Living your Yoga Judith Lasater
Reading Project 1: Civil War Women's Diaries:
Laura Nisbet Boykin, Shinplasters and Homespun
Mary Polk Branch, Memoirs of a Southern Woman
Mary Boykin Chesnut, A Diary from Dixie
Florida Clemson, A Rebel Came Home
Tryphena Blanche Holder Fox, A Northern Woman in the Plantation South
Celine Fremaux Garcia, Celine: Remembering Louisiana
Ellen Renshaw House, A Very Violent Rebel
Mary Ann Webster Loughborough, My Cave Life in Vicksburg
Emilie Riley McKinley, From the Pen of a She-Rebel
Sallie McNeill, The Uncompromising Diary of Sallie McNeill 1858-1867
Elizabeth Scott Neblett, A Rebel Wife in Texas
Frances Dallam Peter, A Union Woman in Civil War Kentucky
Clara Solomon,The Civil War Diary of Clara Solomon: Growing Up in New Orleans
Most of the above-mentioned books were given to me by my parents for Christmas 2011.
Reading Project 2: Reconstruction in Texas:
Randolph B. Campbell, Grass-Roots Reconstruction in Texas 1865-1880
Barry A. Crouch, The Dance of Freedom
Carl H. Moneyhon, Republicanism in Reconstruction Texas
Carl H. Moneyhon, Texas After the Civil War
W. C. Nunn, Texas Under the Carpetbaggers
Charles William Ramsdell, Reconstruction in Texas
Ernest Wallace, The Howling of the Coyotes
Cary D. Wintz, Reconstruction in Texas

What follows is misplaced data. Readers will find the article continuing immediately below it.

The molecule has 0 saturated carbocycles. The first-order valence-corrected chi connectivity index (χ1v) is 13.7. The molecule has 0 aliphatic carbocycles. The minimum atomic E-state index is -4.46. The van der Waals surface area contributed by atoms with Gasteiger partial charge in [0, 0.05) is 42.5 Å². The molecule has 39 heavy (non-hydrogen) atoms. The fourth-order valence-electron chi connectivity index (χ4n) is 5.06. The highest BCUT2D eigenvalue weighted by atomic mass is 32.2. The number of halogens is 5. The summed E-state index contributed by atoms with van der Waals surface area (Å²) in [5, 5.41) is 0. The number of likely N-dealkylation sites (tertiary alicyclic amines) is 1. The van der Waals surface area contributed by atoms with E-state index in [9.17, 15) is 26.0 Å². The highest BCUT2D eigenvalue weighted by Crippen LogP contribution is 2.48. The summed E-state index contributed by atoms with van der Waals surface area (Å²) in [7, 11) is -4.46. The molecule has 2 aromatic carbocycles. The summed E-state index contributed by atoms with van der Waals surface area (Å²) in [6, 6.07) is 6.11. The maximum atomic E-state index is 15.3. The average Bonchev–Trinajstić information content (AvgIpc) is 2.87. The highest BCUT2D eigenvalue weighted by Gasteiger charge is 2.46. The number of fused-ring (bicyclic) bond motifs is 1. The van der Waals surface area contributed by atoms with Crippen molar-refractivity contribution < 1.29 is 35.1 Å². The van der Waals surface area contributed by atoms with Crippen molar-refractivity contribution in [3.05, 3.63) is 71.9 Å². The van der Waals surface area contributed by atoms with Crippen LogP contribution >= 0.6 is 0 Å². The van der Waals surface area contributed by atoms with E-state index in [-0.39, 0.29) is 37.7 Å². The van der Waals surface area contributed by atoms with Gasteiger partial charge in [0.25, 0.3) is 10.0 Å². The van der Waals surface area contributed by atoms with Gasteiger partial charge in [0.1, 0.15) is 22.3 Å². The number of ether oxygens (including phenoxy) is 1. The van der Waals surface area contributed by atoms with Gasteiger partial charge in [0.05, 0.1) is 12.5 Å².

Most of the above-mentioned books were given to me by my parents for my birthday in 2012.
Reading Project 3: Civil War and Reconstruction in Arkansas:
William Baxter, Pea Ridge and Prairie Grove
Mark K. Christ, All Cut to Pieces and Gone to Hell
Powell Clayton, The Aftermath of the Civil War in Arkansas
Thomas A. DeBlack, With Fire and Sword
Randy Finley, From Slavery to Uncertain Freedom
John Mortimer Harrell, The Brooks and Baxter War
Carl H. Moneyhon, The Impact of the Civil War and Reconstruction in Arkansas
John I. Smith, Forward from Rebellion
Thomas Starling Staples, Reconstruction in Arkansas, 1862-1874
George H. Thompson, Arkansas and Reconstruction
Most of the above-mentioned books were given to me by my parents for Christmas 2012.
Reading Project 4: The Great Historians of the Western World:
Edward Gibbon, The Decline and Fall of the Roman Empire
G. W. F. Hegel, Philosophy of History
Herodotus, The Histories of the Persian Wars
Johan Huizinga, The Waning of the Middle Ages
Plutarch, The Lives of the Noble Grecians and Romans
Tacitus, The Annals and The Histories
Thucydides, The History of the Peloponnesian War
Most of the above-mentioned books were given to me by my parents as a gift for having quit smoking (which, unfortunately, didn't last very long) some time while I was living in Seattle (meaning some time between 1986 and 2001).
"If you give a mouse a cookie", "Ten minutes till bedtime", "Spider and the Fly", "7 Blind Mice", "Harold and the Purple Crayon", "Knuffle Bunny" and I read them about 30-50 times a week. My 3 year old loves 'em.
A very special book to read the children is this one. After reading it to my little one about a zillion times, I know it by heart.
Text books for teaching...I have no joy anymore... :grumble:
Ah, thanks for the recommendation! I have pretty much stayed with reading the same thing to all three boys. I'll have to pick that one up next time I'm at B&N. Would be nice to have something new.
Separate names with a comma.